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Doctor Who seems to have a certain fascination with Romans. Not content to leave them to their burning city, the Doctor meets them again in Pompeii, at the Pandorica, and in Celtic Britain – and that’s just in the new series. A lingering effect of the Empire’s impact on Britannia? Or simply a passion for togas?

A recent Verity game posed the question: Given “The Romans” and “The Sensorites,” and the option to save only one while the other is destroyed completely, which do you choose? For me, “The Romans” is an easy choice. It’s silly, fun, enjoyable to look at, and everyone seems to be (mostly) having a wonderful time.

I believe I’ll have another drink.

Posted October 26, 2018 by Elisabeth in Classic, The Long Way Round

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The Rescue   Leave a comment

This one’s a quickie – only two episodes, little more than a vehicle to replace Susan. However it’s captivating enough: a little adventure, excitement, cleverness, and in the end young Vicki joins the crew, charmed by the Doctor’s grandfatherly ways. Sets and costumes run at the low end of the budget, as walls serve for rocks, a neat model for a crashed spaceship, and an assortment of tubes for a monster.

It’s also the first time since “An Unearthly Child” that the TARDIS has taken on new crew. “It’s huge!” Vicki observes, declining to utter the famous line. (Who said it first? It remains to be seen, by me anyway.)

I appreciate that the crew takes a moment to miss Susan, though none seems too concerned about whether she’s happy in her new life. In her absence, the Doctor deigns to teach Barbara how to open the TARDIS doors. All this time and neither she nor Ian has learned the first thing about the TARDIS, barely able to recognize when the ship has landed! Modern companions would be aghast.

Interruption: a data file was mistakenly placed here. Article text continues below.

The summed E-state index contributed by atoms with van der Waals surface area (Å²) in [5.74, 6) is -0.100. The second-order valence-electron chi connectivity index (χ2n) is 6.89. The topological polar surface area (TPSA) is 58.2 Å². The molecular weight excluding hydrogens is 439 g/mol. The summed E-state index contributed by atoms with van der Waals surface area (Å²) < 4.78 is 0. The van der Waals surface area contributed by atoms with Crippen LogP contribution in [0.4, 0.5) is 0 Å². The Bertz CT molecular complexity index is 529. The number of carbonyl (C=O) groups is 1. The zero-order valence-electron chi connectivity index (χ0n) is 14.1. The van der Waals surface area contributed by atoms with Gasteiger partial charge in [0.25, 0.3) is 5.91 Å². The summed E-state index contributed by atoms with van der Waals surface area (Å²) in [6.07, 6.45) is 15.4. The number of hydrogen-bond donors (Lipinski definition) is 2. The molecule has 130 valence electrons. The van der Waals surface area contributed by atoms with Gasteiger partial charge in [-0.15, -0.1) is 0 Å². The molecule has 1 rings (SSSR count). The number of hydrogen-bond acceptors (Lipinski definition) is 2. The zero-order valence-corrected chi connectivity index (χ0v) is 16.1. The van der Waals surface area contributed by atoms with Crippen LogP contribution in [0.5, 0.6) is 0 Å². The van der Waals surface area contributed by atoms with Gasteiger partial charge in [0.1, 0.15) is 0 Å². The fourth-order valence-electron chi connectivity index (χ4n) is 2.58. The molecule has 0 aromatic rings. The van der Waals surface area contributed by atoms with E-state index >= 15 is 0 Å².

In the end, the TARDIS falls off a cliff, and we move on to “The Romans.”

Posted October 26, 2018 by Elisabeth in Classic, Companions, The Long Way Round

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And another thing…   Leave a comment

A Black woman’s perspective on “Rosa”

Posted October 25, 2018 by Elisabeth in Commentary, Season 11

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The season so far   Leave a comment

A few thoughts which MAY be considered spoilery if you’re a purist. Beware.

Cinematography. This season is stunningly gorgeous to look at. I heard a thing about fancy cameras, which I don’t understand and haven’t confirmed, but I sure appreciate the results. (Watch out for lens flares, though.)

Romance, or refreshing lack thereof. This Doctor does not flirt; Yaz and Ryan behave more like friends since primary school than hormonally charged young people looking to make a move. Even when the Doctor and Graham must for safety pose as a married couple, there’s none of Ten and Donna’s “my Doctor doth protest too much” silliness; the moment is endearingly awkward and mercifully brief.

Team TARDIS: I am enjoying the heck out of this crowded TARDIS. The move away from the single companion relieves the inclination toward romance and allows the story to move in multiple directions at once. Case in point: in their latest outing, the Doctor faces the sci fi menace while Yaz digs up facts, Graham fishes for gossip, and Ryan gets an in-depth history lesson, all in service of a shared goal.

It’s not about the Doctor.¬†She is not the title character. She is not the agent of history, but its witness and defender. Here is the traveler, passing through, helping out – a nice shift from the center of the Universe Moffat’s Doctor often was.

Keep it up, DW.

Posted October 24, 2018 by Elisabeth in Commentary, Season 11